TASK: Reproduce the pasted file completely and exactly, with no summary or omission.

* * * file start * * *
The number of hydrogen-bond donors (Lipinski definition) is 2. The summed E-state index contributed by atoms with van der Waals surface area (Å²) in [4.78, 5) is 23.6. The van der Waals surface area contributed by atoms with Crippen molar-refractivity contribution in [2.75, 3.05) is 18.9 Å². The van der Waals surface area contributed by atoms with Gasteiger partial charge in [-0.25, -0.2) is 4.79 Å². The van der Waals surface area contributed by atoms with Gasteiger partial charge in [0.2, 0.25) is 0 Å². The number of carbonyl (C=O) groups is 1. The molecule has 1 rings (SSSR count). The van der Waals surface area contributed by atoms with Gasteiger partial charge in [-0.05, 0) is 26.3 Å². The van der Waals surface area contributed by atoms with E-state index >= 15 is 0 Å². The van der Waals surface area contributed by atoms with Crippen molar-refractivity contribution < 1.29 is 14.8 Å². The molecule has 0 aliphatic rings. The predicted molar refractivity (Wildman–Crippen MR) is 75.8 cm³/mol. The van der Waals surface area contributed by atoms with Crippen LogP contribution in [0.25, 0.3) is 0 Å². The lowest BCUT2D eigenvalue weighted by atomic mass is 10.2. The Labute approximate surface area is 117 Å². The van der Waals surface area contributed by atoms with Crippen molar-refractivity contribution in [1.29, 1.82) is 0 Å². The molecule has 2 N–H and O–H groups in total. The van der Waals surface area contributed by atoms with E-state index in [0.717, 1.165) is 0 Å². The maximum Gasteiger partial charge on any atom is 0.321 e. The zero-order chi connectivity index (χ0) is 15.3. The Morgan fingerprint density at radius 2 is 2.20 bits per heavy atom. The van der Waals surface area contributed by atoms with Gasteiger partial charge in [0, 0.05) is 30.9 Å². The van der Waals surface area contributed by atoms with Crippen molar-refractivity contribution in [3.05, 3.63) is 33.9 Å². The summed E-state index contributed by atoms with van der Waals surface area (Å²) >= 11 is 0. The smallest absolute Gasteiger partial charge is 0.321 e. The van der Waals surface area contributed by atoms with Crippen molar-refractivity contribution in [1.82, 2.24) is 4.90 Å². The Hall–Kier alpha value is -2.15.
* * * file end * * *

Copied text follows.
The number of hydrogen-bond donors (Lipinski definition) is 2. The summed E-state index contributed by atoms with van der Waals surface area (Å²) in [4.78, 5) is 23.6. The van der Waals surface area contributed by atoms with Crippen molar-refractivity contribution in [2.75, 3.05) is 18.9 Å². The van der Waals surface area contributed by atoms with Gasteiger partial charge in [-0.25, -0.2) is 4.79 Å². The van der Waals surface area contributed by atoms with Gasteiger partial charge in [0.2, 0.25) is 0 Å². The number of carbonyl (C=O) groups is 1. The molecule has 1 rings (SSSR count). The van der Waals surface area contributed by atoms with Gasteiger partial charge in [-0.05, 0) is 26.3 Å². The van der Waals surface area contributed by atoms with E-state index >= 15 is 0 Å². The van der Waals surface area contributed by atoms with Crippen molar-refractivity contribution < 1.29 is 14.8 Å². The molecule has 0 aliphatic rings. The predicted molar refractivity (Wildman–Crippen MR) is 75.8 cm³/mol. The van der Waals surface area contributed by atoms with Crippen LogP contribution in [0.25, 0.3) is 0 Å². The lowest BCUT2D eigenvalue weighted by atomic mass is 10.2. The Labute approximate surface area is 117 Å². The van der Waals surface area contributed by atoms with Crippen molar-refractivity contribution in [1.29, 1.82) is 0 Å². The molecule has 2 N–H and O–H groups in total. The van der Waals surface area contributed by atoms with E-state index in [0.717, 1.165) is 0 Å². The maximum Gasteiger partial charge on any atom is 0.321 e. The zero-order chi connectivity index (χ0) is 15.3. The Morgan fingerprint density at radius 2 is 2.20 bits per heavy atom. The van der Waals surface area contributed by atoms with Gasteiger partial charge in [0, 0.05) is 30.9 Å². The van der Waals surface area contributed by atoms with Crippen molar-refractivity contribution in [3.05, 3.63) is 33.9 Å². The summed E-state index contributed by atoms with van der Waals surface area (Å²) >= 11 is 0. The smallest absolute Gasteiger partial charge is 0.321 e. The van der Waals surface area contributed by atoms with Crippen molar-refractivity contribution in [1.82, 2.24) is 4.90 Å². The Hall–Kier alpha value is -2.15.